Dr. Stephen Brown

A photograph of Dr. Stephen Brown.
Associate Professor, Academic Advisor: Human Kinetics Major
Phone number: 
ext. 53651 (Office)
ANNU 335
ANNU 358, 362

I began my research career in the summer between my third and fourth undergraduate years, working with Dr. Jim Potvin at the University of Windsor.  One week into the summer and I was hooked.  I continued working with Dr. Potvin for my Master's degree, focussing my work on modelling lumbar spine stability, before moving to the University of Waterloo to do my PhD with Dr. Stuart McGill, focussing on all aspects of lumbar spine mechanics.

During my PhD work, I developed a pointed interest in studying, in much greater detail, the mechanics and physiology of the muscles of the spine and abdominal wall, which have unique designs and functions.  Therefore, I decided that for my Post-doc, I would to move down to the University of California San Diego to work in the muscle physiology laboratory under the guidance of Drs. Richard Lieber and Samuel Ward.  There, I developed techniques to study muscle mechanical function at the micro and macroscopic levels, using novel measurement tools such as laser diffraction to examine sarcomere dynamics.

At the University of Guelph, I plan to combine all of these tools to study both basic and applied questions regarding the lumbar spine and spine muscles, with the goal of reducing the incidence and prevalence of low-back related pain and injury.

BHK, MHK - University of Windsor 

PhD - University of Waterloo

Post-doctoral Fellowship - University of California San Deigo

My research interests are dedicated to understanding the mechanics and physiology of the lumbar spine and spine musculature.  This relates to four specific areas of study:

  1.  Function of the lumbar spine and spine muscles:
    • Understanding the anatomy of specific muscles and tissues of the spine, how they interact and are activated (muscles) and loaded (all tissues) to produce controlled movement
  2. Injury to the lumbar spine and spine muscles:
    • Susceptibility under different loading scenarios
    • Types and mechanisms of injury
  3. Adaptation of the lumbar spine and spine muscles:
    • Types of adaptations (to injury, changing internal or external environments)
    • Are the adaptations beneficial or detrimental?
  4. Rehabilitation of the lumbar spine and spine muscles:
    • Can detrimental adaptations be reversed or corrected?
    • Strategies for rehabilitation


Studies in the lab generally follow one of three main paradigms:

  1. Anatomical studies to characterize the mechanical capabilities of muscle and spine tissues:
    • Dissection and measurement of cadaveric human and animal tissues (eg. measurement of muscle physiological cross-sectional areas and sarcomere lengths to determine force generating and length changing capabilities, respectively) 
    • Modelling of functional capabilities based on these measurements
  2. Mechanical testing of muscle and spine tissues:
    • Passive and active mechanical properties of different spine muscles
    • Mechanical interaction between neighbouring muscles and tissues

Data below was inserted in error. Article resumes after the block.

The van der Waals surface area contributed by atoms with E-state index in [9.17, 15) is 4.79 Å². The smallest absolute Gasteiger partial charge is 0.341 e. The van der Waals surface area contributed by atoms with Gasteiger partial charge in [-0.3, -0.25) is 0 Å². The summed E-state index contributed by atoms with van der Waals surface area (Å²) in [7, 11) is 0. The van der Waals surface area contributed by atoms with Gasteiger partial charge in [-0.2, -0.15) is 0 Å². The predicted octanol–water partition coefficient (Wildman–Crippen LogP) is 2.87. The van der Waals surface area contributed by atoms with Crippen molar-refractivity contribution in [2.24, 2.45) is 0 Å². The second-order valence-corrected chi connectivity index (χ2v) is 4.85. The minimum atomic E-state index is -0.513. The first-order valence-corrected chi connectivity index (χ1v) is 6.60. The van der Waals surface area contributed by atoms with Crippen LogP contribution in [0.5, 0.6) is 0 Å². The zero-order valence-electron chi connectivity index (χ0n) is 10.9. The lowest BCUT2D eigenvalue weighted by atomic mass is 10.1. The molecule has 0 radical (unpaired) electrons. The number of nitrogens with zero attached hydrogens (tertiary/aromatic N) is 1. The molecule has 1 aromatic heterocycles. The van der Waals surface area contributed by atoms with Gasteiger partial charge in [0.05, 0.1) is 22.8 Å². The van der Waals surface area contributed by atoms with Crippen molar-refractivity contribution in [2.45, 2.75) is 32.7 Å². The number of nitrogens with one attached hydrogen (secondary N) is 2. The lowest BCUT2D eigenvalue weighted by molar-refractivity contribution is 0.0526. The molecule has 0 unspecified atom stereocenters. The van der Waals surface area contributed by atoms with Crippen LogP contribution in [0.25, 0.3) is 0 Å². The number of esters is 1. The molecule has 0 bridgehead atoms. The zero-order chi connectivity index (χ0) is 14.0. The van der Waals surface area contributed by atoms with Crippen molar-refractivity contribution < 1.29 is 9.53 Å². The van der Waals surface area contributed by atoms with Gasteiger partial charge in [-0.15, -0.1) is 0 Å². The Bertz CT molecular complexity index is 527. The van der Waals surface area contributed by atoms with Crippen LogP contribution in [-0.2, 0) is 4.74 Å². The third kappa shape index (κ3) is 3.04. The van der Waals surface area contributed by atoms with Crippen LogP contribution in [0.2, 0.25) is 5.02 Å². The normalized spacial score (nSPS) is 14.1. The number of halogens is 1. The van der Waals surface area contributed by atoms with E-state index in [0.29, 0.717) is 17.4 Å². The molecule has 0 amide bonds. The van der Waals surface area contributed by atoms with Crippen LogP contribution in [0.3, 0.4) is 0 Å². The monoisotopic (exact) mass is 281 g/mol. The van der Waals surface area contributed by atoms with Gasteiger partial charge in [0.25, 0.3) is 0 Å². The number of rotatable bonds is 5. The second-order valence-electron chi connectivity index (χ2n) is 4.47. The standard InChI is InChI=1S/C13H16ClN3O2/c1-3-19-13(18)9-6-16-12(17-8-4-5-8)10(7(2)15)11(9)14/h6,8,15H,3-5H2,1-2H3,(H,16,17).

3. Testing of human participants to examine muscle activation (EMG), movement patterns and spine loading during a variety of tasks and perturbations:
    • Modelling muscle force generation, spine loading and stability


Information and insights obtained from the first two paradigms are used to feed into and out of the third paradigm, where the ultimate goal is to further the understanding of our four aforementioned “research themes”: human lumbar spine function, injury, adaptation and rehabilitation.

Zwambag DP, Beaudette SM, Gregory DE, Brown SHM.  Development of a Novel Technique to Record 3D Intersegmental Angular Kinematics during Dynamic Spine Movements.  Ann. Biomed. Eng.  2018; 46(2):298-309.

Cimino, S.R., Beaudette, S.M., Brown, S.H.M.  Kinesio Taping Influences the Mechanical Behaviour of the Skin of the Low Back:  A Possible Pathway for Functionally Relevant Effects.  J. Biomech.  2018; 67:150-156.

Larson, D.J., Brown, S.H.M.  The Effects of Trunk Extensor and Abdominal Muscle Fatigue on Postural Control and Trunk Position Sense in Young, Healthy Individuals.  Hum. Mov. Sci.  2018; 57:13-20.

Beaudette, S.M., Smith, S.G.V., Bent, L.R., Brown, S.H.M.  Spine Posture Influences Tactile Perceptual Sensitivity of the Trunk Dorsum.  Ann. Biomed. Eng.  2017; 45(12):2804-2812.

Gsell, K.Y., Zwambag, D.P., Fournier, D.E., Séguin, C.A., Brown, S.H.M.  Paraspinal Muscle Passive Stiffness Remodels in Direct Response to Spine Stiffness:  A Study Using the ENT1 Deficient Mouse.  Spine  2017; 42(19):1440-1446.

Glofcheskie, G.O., Brown, S.H.M.  Athletic Background is Related to Superior Trunk Proprioceptive Ability, Postural Control, and Neuromuscular Responses to Sudden Perturbations.  Hum. Mov. Sci.  2017; 52:74-83.

Beaudette, S.M., Zwambag, D.P., Bent, L.R., Brown, S.H.M.  Spine Postural Change elicits Localized Skin Structural Deformation of the Trunk Dorsum in vivo.  J. Mech. Behav. Biomed  Mater.  2017; 67:31-39.

Frost, L.R., Brown, S.H.M.  Muscle Activation Timing and Balance Response in Chronic Lower Back Pain Patients with Associated Radiculopathy.  Clin. Biomech.  2016; 32:124-130.

  • HK*4600 - Applied Human Kinetics II
  • HK*4240 - Occupational Biomechanics and Ergonomics
Athaide, K   MSc Student
Briar, K.   PhD Student
Bui, A.   MSc Student
Feier, C.   PhD Student
Siebenaller, A.   MSc Student
Valeri, S.   MSc Student